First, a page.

Update on Coronavirus / COVID-19 and senior safety, click here for more information.

6 Causes of Diminished Appetite in Aging Adults

By , 9:00 am on
Diminished Appetite Causes in Older Adults in Arkansas, AR

Good nutrition is an important part of healthy aging. If your senior loved one loses his or her appetite, nutritional deficiencies can quickly develop if he or she fails to eat enough nutrient-dense foods. Here are some reasons your loved one may lose his or her appetite and what you can do about it.

1. Medication Side Effects

Certain medications, such as antibiotics, pain relievers, and blood pressure medications, can cause gastrointestinal problems and subsequent appetite loss. If your loved one isn’t able to tolerate the side effects of his or her medication, talk to the doctor, who may lower the dosage. If this doesn’t help, the medication may need to be discontinued and replaced with a different one that’s less likely to cause appetite loss and digestive issues.

A trained caregiver can provide expertise and additional support to encourage your loved one to eat well. Not every senior has the same care needs, which means they don’t all need the same type of elderly home care. Hot Springs families can rely on Home Care Assistance to provide individualized care plans to meet your elderly loved one’s unique care needs. Our holistic Balanced Care Method was designed to help seniors focus on healthy lifestyle habits such as eating nutritious foods, exercising regularly, and maintaining strong social ties, and our Cognitive Therapeutics Method offers mentally stimulating activities that can stave off cognitive decline and delay the onset of dementia.

2. Infections

Bacterial and viral infections can cause fever, chills, nausea, diarrhea, and muscle pain. In addition, infections can also lead to severe appetite loss. Even though your loved one may not feel like eating when he or she has an infection, it’s essential that he or she drinks fluids. Dehydration can develop quickly in older adults who have infections. If it’s not recognized and addressed promptly, dehydration can lead to serious health problems, including cardiac arrhythmia, decreased urinary output, kidney disorders, low blood pressure, and fainting.

3. Renal Disease

Renal disease can cause fluid retention in the abdomen, which can cause appetite loss, nausea, vomiting, stomach and back pain, severe weakness, sleepiness, and muscle pain. If your loved one has renal disease and loses his or her appetite, immediately see the doctor, who may prescribe meal replacement shakes or dietary supplements.

4. Anxiety and Depression

Monitor your loved one for changes in behavior, such as excessive sleeping, poor appetite, crying episodes, lack of interest in personal hygiene, and anger issues. If you notice any of these, ask your loved one if he or she is sad, lonely, scared, or worried. Try to resolve any issues that are causing the symptoms. If you’re unable to help, make an appointment with a mental health specialist. Once anxiety and depression are diagnosed and treated, your loved one may regain a robust appetite.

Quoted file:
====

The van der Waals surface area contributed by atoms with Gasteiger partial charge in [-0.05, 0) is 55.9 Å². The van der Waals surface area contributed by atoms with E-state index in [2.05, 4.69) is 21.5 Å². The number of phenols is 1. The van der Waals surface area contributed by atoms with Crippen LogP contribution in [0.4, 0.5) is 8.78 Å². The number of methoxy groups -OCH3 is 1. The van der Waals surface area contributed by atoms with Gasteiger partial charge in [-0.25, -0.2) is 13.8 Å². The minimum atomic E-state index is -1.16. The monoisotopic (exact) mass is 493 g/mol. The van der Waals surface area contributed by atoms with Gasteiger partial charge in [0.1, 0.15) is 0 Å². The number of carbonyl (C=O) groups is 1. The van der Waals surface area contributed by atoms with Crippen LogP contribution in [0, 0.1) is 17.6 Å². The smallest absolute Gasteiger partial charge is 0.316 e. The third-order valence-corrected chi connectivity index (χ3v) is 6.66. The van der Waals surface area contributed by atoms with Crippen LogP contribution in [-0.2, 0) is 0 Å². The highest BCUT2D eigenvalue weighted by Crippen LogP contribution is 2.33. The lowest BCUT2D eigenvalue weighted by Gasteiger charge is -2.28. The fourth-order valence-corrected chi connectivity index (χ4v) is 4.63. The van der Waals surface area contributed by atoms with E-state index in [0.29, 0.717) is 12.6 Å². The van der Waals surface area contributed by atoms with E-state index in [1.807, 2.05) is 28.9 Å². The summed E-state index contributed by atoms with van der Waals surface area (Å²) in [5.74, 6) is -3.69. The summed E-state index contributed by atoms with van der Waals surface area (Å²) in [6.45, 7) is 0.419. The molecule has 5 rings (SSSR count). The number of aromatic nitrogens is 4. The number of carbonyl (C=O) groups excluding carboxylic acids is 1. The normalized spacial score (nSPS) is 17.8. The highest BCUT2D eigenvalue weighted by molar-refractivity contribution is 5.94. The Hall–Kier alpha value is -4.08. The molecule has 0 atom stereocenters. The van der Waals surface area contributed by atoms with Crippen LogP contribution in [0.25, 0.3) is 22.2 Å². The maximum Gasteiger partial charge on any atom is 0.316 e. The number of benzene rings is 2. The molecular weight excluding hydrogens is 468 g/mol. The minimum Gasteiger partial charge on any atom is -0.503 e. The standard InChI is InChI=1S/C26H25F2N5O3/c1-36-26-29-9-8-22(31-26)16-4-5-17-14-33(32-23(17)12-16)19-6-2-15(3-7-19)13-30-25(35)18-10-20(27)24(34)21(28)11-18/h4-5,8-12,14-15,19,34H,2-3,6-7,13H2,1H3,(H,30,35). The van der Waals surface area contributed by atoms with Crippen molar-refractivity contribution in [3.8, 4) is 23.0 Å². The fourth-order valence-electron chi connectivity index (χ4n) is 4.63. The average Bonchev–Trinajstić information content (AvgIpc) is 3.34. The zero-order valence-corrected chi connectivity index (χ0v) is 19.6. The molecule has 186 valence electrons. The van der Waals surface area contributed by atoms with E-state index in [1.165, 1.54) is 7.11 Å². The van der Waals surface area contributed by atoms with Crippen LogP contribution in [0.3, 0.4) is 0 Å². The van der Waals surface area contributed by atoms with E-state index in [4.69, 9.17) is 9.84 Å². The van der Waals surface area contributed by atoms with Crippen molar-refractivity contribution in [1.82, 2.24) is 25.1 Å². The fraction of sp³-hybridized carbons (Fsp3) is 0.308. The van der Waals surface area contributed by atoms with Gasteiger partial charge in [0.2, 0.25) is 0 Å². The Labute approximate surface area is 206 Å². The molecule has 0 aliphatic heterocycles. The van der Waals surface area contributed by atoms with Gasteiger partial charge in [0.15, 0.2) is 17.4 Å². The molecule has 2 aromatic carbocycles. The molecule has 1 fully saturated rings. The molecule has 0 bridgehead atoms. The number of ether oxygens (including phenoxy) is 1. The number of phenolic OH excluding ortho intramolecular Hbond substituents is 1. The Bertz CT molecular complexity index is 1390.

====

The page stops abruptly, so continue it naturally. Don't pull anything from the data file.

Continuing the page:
Helping an aging loved one get proper nutrition when he or she doesn’t want to eat can be exhausting for family caregivers. If you’re the primary family caregiver for an elderly loved one and need additional assistance providing high-quality home care, Home Care Assistance can help. We are a leading home care agency committed to changing the way seniors age.

5. Neurological Problems

Neurological problems resulting from conditions such as Parkinson’s disease and strokes can cause significant appetite loss in seniors. Swallowing problems and fear of choking may make it difficult for seniors with these types of issues to enjoy food. In addition, neurological problems can cause delayed gastric emptying, which may lead to early fullness even after consuming small amounts of food. If your loved one doesn’t have much of an appetite because of neurological problems, the physician can prescribe an appetite-enhancing medication. The doctor may also recommend a test to determine if your loved one has a condition known as gastroparesis, which causes bloating, early satiety, nausea, vomiting, and loss of appetite.

6. Loss of Taste

As people age, taste bud function can decrease, and food may taste unappealing and bland. To intensify the flavor of your loved one’s food, use spices such as parsley, rosemary, cinnamon, and turmeric. Adding lemon or lime juice to dishes may also enhance their flavors so they’re more appetizing. Loss of taste can also be caused by salivary gland dysfunction, thyroid disorders, and sinus problems.

Seniors who aren’t able to eat enough to get proper nutrition may need a higher level of care. If your senior loved one needs around-the-clock assistance at home, the Conway, AR, live-in care professionals at Home Care Assistance are here to help. Our proprietary Balanced Care Method was designed to promote longevity by encouraging seniors to focus on healthy eating, regular exercise, mental engagement, and other important lifestyle factors. Trust Home Care Assistance to provide high-quality compassionate, professional care for your loved one. If your loved one needs help with the challenges of aging, call one of our compassionate Care Managers today at (501) 764-1312.